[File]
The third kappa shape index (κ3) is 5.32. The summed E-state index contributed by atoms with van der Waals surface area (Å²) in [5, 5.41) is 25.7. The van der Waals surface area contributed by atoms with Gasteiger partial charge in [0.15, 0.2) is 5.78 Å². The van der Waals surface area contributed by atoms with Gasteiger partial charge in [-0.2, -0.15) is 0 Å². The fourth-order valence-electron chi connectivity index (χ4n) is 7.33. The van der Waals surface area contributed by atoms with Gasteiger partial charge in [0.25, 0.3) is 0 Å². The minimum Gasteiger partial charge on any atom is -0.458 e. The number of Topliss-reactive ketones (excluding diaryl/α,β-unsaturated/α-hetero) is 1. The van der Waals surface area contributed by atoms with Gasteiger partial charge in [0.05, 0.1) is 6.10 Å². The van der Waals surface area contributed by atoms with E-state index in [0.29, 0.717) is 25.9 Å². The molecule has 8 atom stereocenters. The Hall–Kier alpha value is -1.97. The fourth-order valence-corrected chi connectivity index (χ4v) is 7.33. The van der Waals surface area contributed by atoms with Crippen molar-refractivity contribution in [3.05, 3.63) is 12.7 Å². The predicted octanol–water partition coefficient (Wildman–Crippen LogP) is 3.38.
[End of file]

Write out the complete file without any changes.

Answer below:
The third kappa shape index (κ3) is 5.32. The summed E-state index contributed by atoms with van der Waals surface area (Å²) in [5, 5.41) is 25.7. The van der Waals surface area contributed by atoms with Gasteiger partial charge in [0.15, 0.2) is 5.78 Å². The van der Waals surface area contributed by atoms with Gasteiger partial charge in [-0.2, -0.15) is 0 Å². The fourth-order valence-electron chi connectivity index (χ4n) is 7.33. The van der Waals surface area contributed by atoms with Gasteiger partial charge in [0.25, 0.3) is 0 Å². The minimum Gasteiger partial charge on any atom is -0.458 e. The number of Topliss-reactive ketones (excluding diaryl/α,β-unsaturated/α-hetero) is 1. The van der Waals surface area contributed by atoms with Gasteiger partial charge in [0.05, 0.1) is 6.10 Å². The van der Waals surface area contributed by atoms with E-state index in [0.29, 0.717) is 25.9 Å². The molecule has 8 atom stereocenters. The Hall–Kier alpha value is -1.97. The fourth-order valence-corrected chi connectivity index (χ4v) is 7.33. The van der Waals surface area contributed by atoms with Crippen molar-refractivity contribution in [3.05, 3.63) is 12.7 Å². The predicted octanol–water partition coefficient (Wildman–Crippen LogP) is 3.38.